The shape is determined by minimising the energy of the system for a fixed value of angular momentum.
The energy terms obviously include the (negative) gravitational potential energy, the rotational and internal kinetic energy of the constituents (the material of the planet or the gas and stars of a galaxy).
In the absence of significant rotation, then the energy is minimised in a symmetric spherical scenario. This is the case for planets. Any attempt to collapse along an axis will decrease the potential energy, but at the expense of raising the internal energy of the gas/fluid/material that makes up the planet by even more. Having said that, planets like Jupiter do rotate fast enough to be distinctly non spherical.
You might think that a similar argument would apply to a galaxy. However, what happens is that the increasing internal energy of the gas (NB it is important to note that the flattening occurred before most of the stars formed) in the proto-galaxy could be radiated away as photons. I.e. The gas gets hotter and radiates. This allows the collapse to occur, but a disk results in order to conserve angular momentum.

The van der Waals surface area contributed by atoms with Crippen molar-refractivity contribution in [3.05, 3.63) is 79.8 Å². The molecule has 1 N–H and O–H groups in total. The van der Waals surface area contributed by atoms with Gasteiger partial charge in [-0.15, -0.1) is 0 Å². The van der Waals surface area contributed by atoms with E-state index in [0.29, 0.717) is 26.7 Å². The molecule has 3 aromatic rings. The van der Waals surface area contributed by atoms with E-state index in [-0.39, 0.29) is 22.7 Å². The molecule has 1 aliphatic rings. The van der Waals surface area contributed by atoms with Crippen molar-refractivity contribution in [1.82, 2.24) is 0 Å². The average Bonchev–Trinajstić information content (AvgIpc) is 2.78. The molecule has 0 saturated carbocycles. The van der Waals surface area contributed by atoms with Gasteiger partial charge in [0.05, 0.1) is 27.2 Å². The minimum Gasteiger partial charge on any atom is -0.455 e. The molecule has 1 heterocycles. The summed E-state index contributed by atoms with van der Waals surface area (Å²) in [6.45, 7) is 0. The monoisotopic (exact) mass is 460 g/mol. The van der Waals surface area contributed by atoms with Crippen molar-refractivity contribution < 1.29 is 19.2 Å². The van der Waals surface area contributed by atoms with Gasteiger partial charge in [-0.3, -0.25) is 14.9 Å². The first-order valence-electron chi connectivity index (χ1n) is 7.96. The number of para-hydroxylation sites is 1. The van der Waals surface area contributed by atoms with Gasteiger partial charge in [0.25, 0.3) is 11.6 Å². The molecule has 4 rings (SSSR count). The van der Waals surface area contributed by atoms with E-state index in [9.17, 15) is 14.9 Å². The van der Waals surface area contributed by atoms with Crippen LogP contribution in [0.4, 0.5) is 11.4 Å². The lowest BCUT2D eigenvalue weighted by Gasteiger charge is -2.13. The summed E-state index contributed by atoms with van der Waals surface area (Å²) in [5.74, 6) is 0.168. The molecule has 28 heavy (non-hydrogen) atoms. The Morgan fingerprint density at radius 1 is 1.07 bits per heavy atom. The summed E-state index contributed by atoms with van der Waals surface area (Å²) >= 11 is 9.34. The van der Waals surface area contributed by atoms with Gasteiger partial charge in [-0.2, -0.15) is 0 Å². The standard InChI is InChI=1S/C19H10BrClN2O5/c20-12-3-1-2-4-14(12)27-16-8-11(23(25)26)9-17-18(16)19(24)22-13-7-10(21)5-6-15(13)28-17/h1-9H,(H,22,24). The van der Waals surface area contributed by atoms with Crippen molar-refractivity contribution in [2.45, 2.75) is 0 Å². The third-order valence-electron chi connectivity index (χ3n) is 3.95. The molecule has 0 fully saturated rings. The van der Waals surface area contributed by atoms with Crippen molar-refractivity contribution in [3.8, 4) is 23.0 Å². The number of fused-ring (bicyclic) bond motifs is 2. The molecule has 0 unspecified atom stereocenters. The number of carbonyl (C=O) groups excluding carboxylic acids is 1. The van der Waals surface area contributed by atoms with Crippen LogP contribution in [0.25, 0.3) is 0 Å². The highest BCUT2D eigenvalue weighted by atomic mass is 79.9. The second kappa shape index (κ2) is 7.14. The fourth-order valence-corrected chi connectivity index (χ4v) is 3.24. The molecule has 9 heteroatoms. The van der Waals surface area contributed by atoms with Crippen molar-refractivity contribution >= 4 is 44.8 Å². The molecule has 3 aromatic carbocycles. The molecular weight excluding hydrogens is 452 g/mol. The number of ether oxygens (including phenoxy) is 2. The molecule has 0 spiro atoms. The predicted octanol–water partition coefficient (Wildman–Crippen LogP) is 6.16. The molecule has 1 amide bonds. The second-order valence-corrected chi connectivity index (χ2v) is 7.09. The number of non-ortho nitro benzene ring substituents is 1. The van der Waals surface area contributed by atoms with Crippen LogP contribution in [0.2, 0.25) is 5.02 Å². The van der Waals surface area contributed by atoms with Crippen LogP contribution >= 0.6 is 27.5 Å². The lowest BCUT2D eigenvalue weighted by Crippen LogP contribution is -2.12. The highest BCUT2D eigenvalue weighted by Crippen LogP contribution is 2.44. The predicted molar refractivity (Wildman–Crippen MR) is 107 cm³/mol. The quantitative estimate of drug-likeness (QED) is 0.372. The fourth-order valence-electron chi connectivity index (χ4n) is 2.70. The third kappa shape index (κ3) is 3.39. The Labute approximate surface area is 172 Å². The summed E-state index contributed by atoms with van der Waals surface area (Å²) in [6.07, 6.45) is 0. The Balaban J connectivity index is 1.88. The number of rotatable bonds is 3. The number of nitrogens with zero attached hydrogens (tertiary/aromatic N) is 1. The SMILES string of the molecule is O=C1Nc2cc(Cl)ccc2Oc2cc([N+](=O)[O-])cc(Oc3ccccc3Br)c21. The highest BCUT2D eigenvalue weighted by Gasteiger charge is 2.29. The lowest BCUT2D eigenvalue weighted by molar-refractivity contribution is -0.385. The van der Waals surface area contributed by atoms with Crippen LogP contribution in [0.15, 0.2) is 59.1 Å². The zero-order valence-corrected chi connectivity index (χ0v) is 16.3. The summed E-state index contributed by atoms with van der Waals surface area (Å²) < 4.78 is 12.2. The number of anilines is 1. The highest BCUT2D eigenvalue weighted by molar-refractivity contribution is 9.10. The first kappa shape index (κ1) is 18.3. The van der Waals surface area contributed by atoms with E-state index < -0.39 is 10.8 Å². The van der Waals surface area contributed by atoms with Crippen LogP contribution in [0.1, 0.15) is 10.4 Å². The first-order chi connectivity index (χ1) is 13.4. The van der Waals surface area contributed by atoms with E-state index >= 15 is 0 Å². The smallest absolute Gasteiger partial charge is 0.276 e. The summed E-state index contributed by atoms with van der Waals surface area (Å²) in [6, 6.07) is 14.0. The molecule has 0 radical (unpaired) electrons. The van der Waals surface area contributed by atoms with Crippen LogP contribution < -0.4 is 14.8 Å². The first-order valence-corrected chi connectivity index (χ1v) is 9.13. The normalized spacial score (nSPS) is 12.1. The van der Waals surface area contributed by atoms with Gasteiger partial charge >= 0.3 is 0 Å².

Now you could say, well why doesn't the same thing happen to a planet? The answer is to do with the relationship between internal energy of the planet material and it's density. Rocky planets are made of relatively incompressible material where there is a huge increase in internal energy (pressure) if they are squeezed. Gas giants are more compressible and more like a galaxy, but their centres are governed by electron degeneracy pressure. Such objects cannot radiate away much of their internal energy and if this dominates the rotational energy, they remain nearly spherical and any collapse is halted.